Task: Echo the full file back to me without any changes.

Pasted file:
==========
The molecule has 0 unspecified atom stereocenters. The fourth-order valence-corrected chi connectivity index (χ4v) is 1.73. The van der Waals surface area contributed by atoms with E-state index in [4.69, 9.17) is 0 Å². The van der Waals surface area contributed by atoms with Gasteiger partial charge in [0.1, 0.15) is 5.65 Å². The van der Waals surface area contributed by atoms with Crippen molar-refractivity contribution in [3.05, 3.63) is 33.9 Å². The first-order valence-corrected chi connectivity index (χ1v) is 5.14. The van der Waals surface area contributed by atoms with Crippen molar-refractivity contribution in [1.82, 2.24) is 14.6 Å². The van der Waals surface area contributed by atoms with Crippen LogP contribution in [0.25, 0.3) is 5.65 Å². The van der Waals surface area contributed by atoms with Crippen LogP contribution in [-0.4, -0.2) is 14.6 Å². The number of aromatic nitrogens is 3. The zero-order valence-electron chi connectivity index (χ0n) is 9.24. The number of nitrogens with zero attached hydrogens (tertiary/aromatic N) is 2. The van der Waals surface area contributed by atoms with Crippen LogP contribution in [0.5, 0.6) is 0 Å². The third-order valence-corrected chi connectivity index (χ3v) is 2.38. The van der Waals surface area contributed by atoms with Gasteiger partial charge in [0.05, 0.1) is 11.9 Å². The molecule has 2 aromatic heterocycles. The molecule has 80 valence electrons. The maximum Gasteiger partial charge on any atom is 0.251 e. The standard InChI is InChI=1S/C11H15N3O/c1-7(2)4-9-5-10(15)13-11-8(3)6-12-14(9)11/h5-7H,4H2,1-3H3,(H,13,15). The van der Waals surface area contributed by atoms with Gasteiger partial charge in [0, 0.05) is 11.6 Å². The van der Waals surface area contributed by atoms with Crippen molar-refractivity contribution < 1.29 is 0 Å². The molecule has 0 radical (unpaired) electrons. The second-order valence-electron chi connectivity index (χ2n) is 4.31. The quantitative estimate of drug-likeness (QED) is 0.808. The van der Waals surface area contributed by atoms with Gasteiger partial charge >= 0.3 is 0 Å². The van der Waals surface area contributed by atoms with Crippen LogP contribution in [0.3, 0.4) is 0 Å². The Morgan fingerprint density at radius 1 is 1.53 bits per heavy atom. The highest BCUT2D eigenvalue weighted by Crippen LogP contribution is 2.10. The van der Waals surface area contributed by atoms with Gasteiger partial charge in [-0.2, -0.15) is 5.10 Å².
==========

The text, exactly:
The molecule has 0 unspecified atom stereocenters. The fourth-order valence-corrected chi connectivity index (χ4v) is 1.73. The van der Waals surface area contributed by atoms with E-state index in [4.69, 9.17) is 0 Å². The van der Waals surface area contributed by atoms with Gasteiger partial charge in [0.1, 0.15) is 5.65 Å². The van der Waals surface area contributed by atoms with Crippen molar-refractivity contribution in [3.05, 3.63) is 33.9 Å². The first-order valence-corrected chi connectivity index (χ1v) is 5.14. The van der Waals surface area contributed by atoms with Crippen molar-refractivity contribution in [1.82, 2.24) is 14.6 Å². The van der Waals surface area contributed by atoms with Crippen LogP contribution in [0.25, 0.3) is 5.65 Å². The van der Waals surface area contributed by atoms with Crippen LogP contribution in [-0.4, -0.2) is 14.6 Å². The number of aromatic nitrogens is 3. The zero-order valence-electron chi connectivity index (χ0n) is 9.24. The number of nitrogens with zero attached hydrogens (tertiary/aromatic N) is 2. The van der Waals surface area contributed by atoms with Crippen LogP contribution in [0.5, 0.6) is 0 Å². The third-order valence-corrected chi connectivity index (χ3v) is 2.38. The van der Waals surface area contributed by atoms with Gasteiger partial charge in [0.05, 0.1) is 11.9 Å². The molecule has 2 aromatic heterocycles. The molecule has 80 valence electrons. The maximum Gasteiger partial charge on any atom is 0.251 e. The standard InChI is InChI=1S/C11H15N3O/c1-7(2)4-9-5-10(15)13-11-8(3)6-12-14(9)11/h5-7H,4H2,1-3H3,(H,13,15). The van der Waals surface area contributed by atoms with Gasteiger partial charge in [0, 0.05) is 11.6 Å². The van der Waals surface area contributed by atoms with Crippen molar-refractivity contribution < 1.29 is 0 Å². The molecule has 0 radical (unpaired) electrons. The second-order valence-electron chi connectivity index (χ2n) is 4.31. The quantitative estimate of drug-likeness (QED) is 0.808. The van der Waals surface area contributed by atoms with Gasteiger partial charge >= 0.3 is 0 Å². The van der Waals surface area contributed by atoms with Crippen LogP contribution in [0.3, 0.4) is 0 Å². The Morgan fingerprint density at radius 1 is 1.53 bits per heavy atom. The highest BCUT2D eigenvalue weighted by Crippen LogP contribution is 2.10. The van der Waals surface area contributed by atoms with Gasteiger partial charge in [-0.2, -0.15) is 5.10 Å².